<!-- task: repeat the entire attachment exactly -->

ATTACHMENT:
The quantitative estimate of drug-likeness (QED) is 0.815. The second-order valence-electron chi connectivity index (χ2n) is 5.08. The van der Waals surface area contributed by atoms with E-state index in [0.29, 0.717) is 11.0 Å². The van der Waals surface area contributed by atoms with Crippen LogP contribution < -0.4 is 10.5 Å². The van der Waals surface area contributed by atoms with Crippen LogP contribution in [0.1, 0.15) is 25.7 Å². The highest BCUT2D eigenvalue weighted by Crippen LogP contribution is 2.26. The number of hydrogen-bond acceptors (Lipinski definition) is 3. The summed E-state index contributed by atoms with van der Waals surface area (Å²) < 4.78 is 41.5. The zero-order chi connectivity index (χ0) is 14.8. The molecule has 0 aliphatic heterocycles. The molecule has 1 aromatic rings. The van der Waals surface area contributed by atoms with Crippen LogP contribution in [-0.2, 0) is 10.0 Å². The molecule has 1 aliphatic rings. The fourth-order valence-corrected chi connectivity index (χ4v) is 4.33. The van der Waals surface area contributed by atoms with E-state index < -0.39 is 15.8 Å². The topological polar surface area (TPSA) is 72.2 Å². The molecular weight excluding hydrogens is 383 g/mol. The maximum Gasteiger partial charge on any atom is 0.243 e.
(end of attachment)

The quantitative estimate of drug-likeness (QED) is 0.815. The second-order valence-electron chi connectivity index (χ2n) is 5.08. The van der Waals surface area contributed by atoms with E-state index in [0.29, 0.717) is 11.0 Å². The van der Waals surface area contributed by atoms with Crippen LogP contribution < -0.4 is 10.5 Å². The van der Waals surface area contributed by atoms with Crippen LogP contribution in [0.1, 0.15) is 25.7 Å². The highest BCUT2D eigenvalue weighted by Crippen LogP contribution is 2.26. The number of hydrogen-bond acceptors (Lipinski definition) is 3. The summed E-state index contributed by atoms with van der Waals surface area (Å²) < 4.78 is 41.5. The zero-order chi connectivity index (χ0) is 14.8. The molecule has 0 aliphatic heterocycles. The molecule has 1 aromatic rings. The van der Waals surface area contributed by atoms with Crippen LogP contribution in [-0.2, 0) is 10.0 Å². The molecule has 1 aliphatic rings. The fourth-order valence-corrected chi connectivity index (χ4v) is 4.33. The van der Waals surface area contributed by atoms with E-state index < -0.39 is 15.8 Å². The topological polar surface area (TPSA) is 72.2 Å². The molecular weight excluding hydrogens is 383 g/mol. The maximum Gasteiger partial charge on any atom is 0.243 e.